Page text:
Pickling and Jamming

I’ve often thought about making jams, chutneys, pickling things, jarring things, but it seemed a bit scary and I had no idea where to start. I saw a workshop here in Sydney where they teach you how to pickle, so I booked myself in, it was only an hour, but I learnt so much, I ended up with 5 pages of notes about pickling and it really didn’t seem as hard as I had thought – our teacher said if we can bake a cake then we can definitely pickle.

So yesterday I went to The Chef and the Cook in Camperdown and picked up some jars, and a little pickling toolkit, and today I pickled!

First up was pickled young ginger – basically you finely slice some young ginger, pop it in a jar, boil up some rice vinegar, salt and sugar and pour it over the sliced ginger, then seal the jar, that’s it!

I really wanted to have a go at bread and butter pickles too, so I picked up some beautiful baby cucumbers from Eveleigh markets, sliced them up with some white onion, made a brine of white wine vinegar, sugar, turmeric, mustard seeds and dill and filled the jars with it, it smells delicious and I can’t wait to see how they taste. I’ll be having a burger night very soon!

The other thing I wanted to make was quince jelly because I had all this leftover quince stock from poaching the quinces for my tart! All I did was boil the stock (1 litre) for around 20 minutes, add 100g of oven-warmed sugar, then boil for another 20 minutes and fill and seal the jar, it tastes delicious.

Once all the sealing was done and I was happy with how they’d turned out, I wanted to make them look a bit special, so I gave them cute little tags which were leftover from my wedding last year!


Quince and Frangipane Tart

Another of Lorraine’s recipes, this is truly delicious!

I poached the quinces the night before (I didn’t read the recipe all the way through and it turns out this is a 3 hour process!) so that they would be ready to use in the morning. I also made the frangipane filling and stored it in the fridge overnight.

The pastry for this tart is sweetened – a ‘Pate Sucree’ as the French call it. This isn’t a shortcrust pastry though, it’s still lovely and flakey.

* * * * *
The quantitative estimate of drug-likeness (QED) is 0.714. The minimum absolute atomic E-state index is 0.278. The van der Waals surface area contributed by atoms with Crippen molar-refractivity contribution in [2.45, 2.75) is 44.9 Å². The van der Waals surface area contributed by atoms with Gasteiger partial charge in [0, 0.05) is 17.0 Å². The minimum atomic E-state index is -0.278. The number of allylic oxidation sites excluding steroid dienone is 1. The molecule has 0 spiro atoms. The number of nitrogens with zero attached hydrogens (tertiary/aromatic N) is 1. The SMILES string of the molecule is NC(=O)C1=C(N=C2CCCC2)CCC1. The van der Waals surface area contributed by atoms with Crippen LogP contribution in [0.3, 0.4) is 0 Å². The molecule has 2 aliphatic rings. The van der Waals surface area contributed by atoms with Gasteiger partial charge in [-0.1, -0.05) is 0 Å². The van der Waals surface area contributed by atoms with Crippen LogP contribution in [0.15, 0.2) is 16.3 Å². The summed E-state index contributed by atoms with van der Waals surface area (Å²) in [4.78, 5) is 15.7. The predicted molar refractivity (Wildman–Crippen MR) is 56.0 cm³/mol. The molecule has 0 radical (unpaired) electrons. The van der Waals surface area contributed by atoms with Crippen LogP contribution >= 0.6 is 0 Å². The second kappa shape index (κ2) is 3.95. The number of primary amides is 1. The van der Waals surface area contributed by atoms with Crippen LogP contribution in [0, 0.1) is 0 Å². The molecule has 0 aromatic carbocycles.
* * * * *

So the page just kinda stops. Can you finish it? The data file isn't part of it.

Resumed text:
After lining the tart tin with the pastry, I popped it in the freezer for 5 minutes so that it would set nicely. Lorraine suggests not blind baking this particular tart though as the frangipane takes a long time to cook, this may cause your base to overcook if you’ve already blind baked it. I filled the frozen and uncooked tart case with the frangipane (although I think I overfilled it as I wasn’t expecting the frangipane to puff up so much in the oven!), then pulled out my poached quinces, cored them and sliced them and placed them on top of the frangipane and popped them in the oven for around an hour. I then glazed the tart whilst it was still hot.

Lorraine suggests making a quince jelly out of the leftover stock from poaching the quince, which I decided to do, see my next post for details!

Pear and Ginger Brown Butter Tart

This is Lorraine Godsmark’s Pear and Ginger Brown Butter Tart. It uses an unsweetened cream cheese pastry which comes out beautifully crisp and flaky.

I lined the tart tin the night before and froze the whole thing. Then in the morning I blind baked the tart shell (straight from the freezer) before filling it, on the bottom shelf of my oven, on top of a pizza stone for 20 minutes. I then removed the pie weights, egg washed the shell and baked it for another 10 minutes. Unfortunately I don’t think I blind baked the shell for long enough as it was still underdone and the pastry puffed up. I’d say this is because the pastry started frozen.

The night before I also made the pear and ginger compote, the recipe didn’t have too much sugar so the compote was still quite tart which I liked. I also made the brown butter topping the night before.

After the shell had cooled, I filled it with the compote and then piped the brown butter topping. I baked the tart for around 40 minutes. Here are some photos I managed to capture during the process.

Pastry workshop with Lorraine Godsmark

On Tuesday I had the pleasure of attending a pastry class with Lorraine Godsmark at Accoutrement in Mosman. It was a fantastic class where I learnt a lot of handy tips, as well as some amazing recipes. The next couple of posts will be the products of that class.